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The Saint Paul globe. (St. Paul, Minn.) 1896-1905, April 30, 1905, Image 20

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The St. Paul Globe
CrncTAt. Cr^i^^^^jwiCi City of
Pate« V*^3rlTfcrf-^ r "^ St. Paul
Entered at Postofflco at St. Paul. Minn.,
as Second-Class Matter.
Northwestern—Bus 1065 Main.
Editorial. 78 Main.
Twin City—Business. 1065; Editorial. 78.
By Carrier—Monthly Rate Only
Dally only 40 cents per month
Dally and Sunday 80 cents per month
Bunday .20 cents per month
By Mall. | 1 mo. [6 mos. 112 moaT
Bally only I 25 | $1.50 I $3.00
ally and Sunday .. .35 2.00 | 4.00
Sunday I .20 I 1.10 I 2.00
150 Nassau St.. New York City.
• : 87 Washington St.. Chioaco.
■ circulation Is now the larg
est morning circulation in St.
j%/CORE copies of the St. Paul
•»■ Globe than of any other
morning newspaper in St. Paul
or Minneapolis are delivered by
carriers to regular paid subscrib- '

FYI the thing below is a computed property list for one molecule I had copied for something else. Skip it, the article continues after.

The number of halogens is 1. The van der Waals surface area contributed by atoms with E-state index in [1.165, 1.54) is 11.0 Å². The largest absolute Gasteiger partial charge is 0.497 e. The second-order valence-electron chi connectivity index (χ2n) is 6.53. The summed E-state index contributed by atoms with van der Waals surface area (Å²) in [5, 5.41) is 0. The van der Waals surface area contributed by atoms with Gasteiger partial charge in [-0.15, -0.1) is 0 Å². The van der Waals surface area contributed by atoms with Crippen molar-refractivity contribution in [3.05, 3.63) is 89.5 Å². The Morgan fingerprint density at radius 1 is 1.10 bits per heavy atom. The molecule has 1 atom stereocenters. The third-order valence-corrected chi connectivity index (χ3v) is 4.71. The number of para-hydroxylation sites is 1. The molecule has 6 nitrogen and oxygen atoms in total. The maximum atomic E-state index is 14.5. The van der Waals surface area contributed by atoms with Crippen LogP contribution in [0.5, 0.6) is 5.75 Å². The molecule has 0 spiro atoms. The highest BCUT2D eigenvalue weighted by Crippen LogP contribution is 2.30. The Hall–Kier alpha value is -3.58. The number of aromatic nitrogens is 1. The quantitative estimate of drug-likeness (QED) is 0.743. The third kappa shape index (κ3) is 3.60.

ers at their homes.
THE St. Paul Sunday Globe is
■■ now acknowledged to be the
best Sunday Paper In the North
west and has the largest circu
ADVERTISERS get 100 per
'■ cent more In results for the
money they spend on advertising
in The Globe than from any other
paper. "
THE Globe circulation Is ex
■ elusive, because it is the only
Democratic Newspaper of gen
eral circulation In the. Northwest.
*■ reach this great and daily
increasing constituency, and It
cannot Le reached Iri any other
SUNDAY, APRIL 30, 1905
Were it within our power to found and
endow any great institution for the in
struction, the guidance and the en
lightenment of the people, one test at
least should be applied. Greater than
any dogma or economic orthodoxy or
political righteousness, or even than a
high standard of ethics and aesthetics,
should be the viewpoint of the opti
mist. In as far as this is a matter of
temperament, it is, of course, like other
natural forces, unchangeable in
amount. In as far as it is the conse
quence of environment, of education, of